Under the falsified medicines directive, from next year active pharmaceutical ingredients (API) made outside the European Union (EU) must be manufactured to standards equivalent to the region’s good manufacturing practices (GMP) regulations.
The rules also state that a non-EU exporter’s compliance with appropriate standards must be confirmed in writing by local regulators, unless the country in question is granted exemption for the rules.
The new ruling means Switzerland is the first country granted such exemption and the first to be named on a list of ‘third countries’ that will be maintained by the EC.
The Commission said: “After a successful assessment, the European Commission concluded that the regulatory framework applicable to active substances exported to the Union from Switzerland, the respective controls and the enforcement activities are equivalent to those of the Union.”
How many more exemption requests the EC is likely to receive is unclear, but any country that does want to achieve such status by the time the new import laws come into effect next July will need to move fast.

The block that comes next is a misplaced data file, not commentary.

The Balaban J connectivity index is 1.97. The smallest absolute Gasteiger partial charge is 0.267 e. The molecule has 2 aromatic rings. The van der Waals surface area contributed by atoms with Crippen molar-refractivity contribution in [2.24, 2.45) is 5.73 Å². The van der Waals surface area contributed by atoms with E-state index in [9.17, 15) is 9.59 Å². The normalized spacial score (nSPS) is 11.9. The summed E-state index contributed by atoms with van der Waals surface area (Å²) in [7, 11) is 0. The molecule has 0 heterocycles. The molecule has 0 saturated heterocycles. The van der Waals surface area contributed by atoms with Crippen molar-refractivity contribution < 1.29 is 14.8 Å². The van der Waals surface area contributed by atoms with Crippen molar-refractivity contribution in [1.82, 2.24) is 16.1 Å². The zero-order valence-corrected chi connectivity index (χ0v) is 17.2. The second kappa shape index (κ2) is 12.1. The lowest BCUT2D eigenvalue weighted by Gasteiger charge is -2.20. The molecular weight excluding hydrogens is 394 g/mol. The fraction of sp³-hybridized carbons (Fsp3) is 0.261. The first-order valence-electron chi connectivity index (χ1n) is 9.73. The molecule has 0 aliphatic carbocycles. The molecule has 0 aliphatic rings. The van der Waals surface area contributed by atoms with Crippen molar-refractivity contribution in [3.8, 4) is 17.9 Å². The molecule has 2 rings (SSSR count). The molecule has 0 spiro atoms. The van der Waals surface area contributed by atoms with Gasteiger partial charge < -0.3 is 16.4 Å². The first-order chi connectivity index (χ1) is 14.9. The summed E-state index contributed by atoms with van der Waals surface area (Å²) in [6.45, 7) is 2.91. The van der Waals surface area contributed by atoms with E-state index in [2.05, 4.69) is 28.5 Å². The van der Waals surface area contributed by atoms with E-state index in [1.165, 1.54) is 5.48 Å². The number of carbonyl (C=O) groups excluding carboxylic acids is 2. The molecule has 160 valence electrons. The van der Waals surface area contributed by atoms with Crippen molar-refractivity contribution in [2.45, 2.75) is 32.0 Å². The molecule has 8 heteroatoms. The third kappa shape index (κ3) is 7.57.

Switzerland originally made its request in April, nearly eight months ago. Israel, which asked for similar status just one month later, is still undergoing equivalence assessment.
Similar exemption requests submitted by authorities in Australia and Singapore in September and Brazil last month are also still being reviewed with no decision date announced.
Beyond the extended review process, another factor that may put countries off making such requests is the EC’s decision to allow data from previous inspections of API plants to be used in written confirmations
In a Q&A document issued last month the Commission said that non-EU countries do not have inspect a facility specifically for the purpose of issuing the 'written confirmation' if it has already passed inspection by an EU regulatory authority of an equivalent group.
In such circumstances regulators in countries where API suppliers have passed inspections by – for example the US Food and Drug Administration (FDA) – may decide that seeking exemption from EU import laws is unnecessary.